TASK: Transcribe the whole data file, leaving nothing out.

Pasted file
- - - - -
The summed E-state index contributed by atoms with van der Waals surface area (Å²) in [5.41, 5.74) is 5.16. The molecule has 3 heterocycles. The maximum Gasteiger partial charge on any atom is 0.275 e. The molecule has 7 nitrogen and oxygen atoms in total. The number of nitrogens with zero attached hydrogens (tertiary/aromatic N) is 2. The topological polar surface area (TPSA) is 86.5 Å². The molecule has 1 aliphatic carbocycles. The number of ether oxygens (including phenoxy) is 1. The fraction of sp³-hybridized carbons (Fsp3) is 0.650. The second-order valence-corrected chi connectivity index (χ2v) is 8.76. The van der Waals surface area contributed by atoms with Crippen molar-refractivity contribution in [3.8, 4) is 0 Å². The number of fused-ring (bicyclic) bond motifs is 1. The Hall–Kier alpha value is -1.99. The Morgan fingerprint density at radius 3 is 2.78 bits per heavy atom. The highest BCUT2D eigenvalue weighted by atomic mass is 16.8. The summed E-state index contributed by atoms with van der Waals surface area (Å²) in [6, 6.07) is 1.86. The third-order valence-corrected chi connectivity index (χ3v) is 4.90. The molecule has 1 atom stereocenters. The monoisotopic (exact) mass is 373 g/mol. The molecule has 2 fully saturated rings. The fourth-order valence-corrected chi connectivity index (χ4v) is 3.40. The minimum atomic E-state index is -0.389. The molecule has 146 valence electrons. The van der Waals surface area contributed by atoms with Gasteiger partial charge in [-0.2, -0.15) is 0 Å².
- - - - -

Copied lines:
The summed E-state index contributed by atoms with van der Waals surface area (Å²) in [5.41, 5.74) is 5.16. The molecule has 3 heterocycles. The maximum Gasteiger partial charge on any atom is 0.275 e. The molecule has 7 nitrogen and oxygen atoms in total. The number of nitrogens with zero attached hydrogens (tertiary/aromatic N) is 2. The topological polar surface area (TPSA) is 86.5 Å². The molecule has 1 aliphatic carbocycles. The number of ether oxygens (including phenoxy) is 1. The fraction of sp³-hybridized carbons (Fsp3) is 0.650. The second-order valence-corrected chi connectivity index (χ2v) is 8.76. The van der Waals surface area contributed by atoms with Crippen molar-refractivity contribution in [3.8, 4) is 0 Å². The number of fused-ring (bicyclic) bond motifs is 1. The Hall–Kier alpha value is -1.99. The Morgan fingerprint density at radius 3 is 2.78 bits per heavy atom. The highest BCUT2D eigenvalue weighted by atomic mass is 16.8. The summed E-state index contributed by atoms with van der Waals surface area (Å²) in [6, 6.07) is 1.86. The third-order valence-corrected chi connectivity index (χ3v) is 4.90. The molecule has 1 atom stereocenters. The monoisotopic (exact) mass is 373 g/mol. The molecule has 2 fully saturated rings. The fourth-order valence-corrected chi connectivity index (χ4v) is 3.40. The minimum atomic E-state index is -0.389. The molecule has 146 valence electrons. The van der Waals surface area contributed by atoms with Gasteiger partial charge in [-0.2, -0.15) is 0 Å².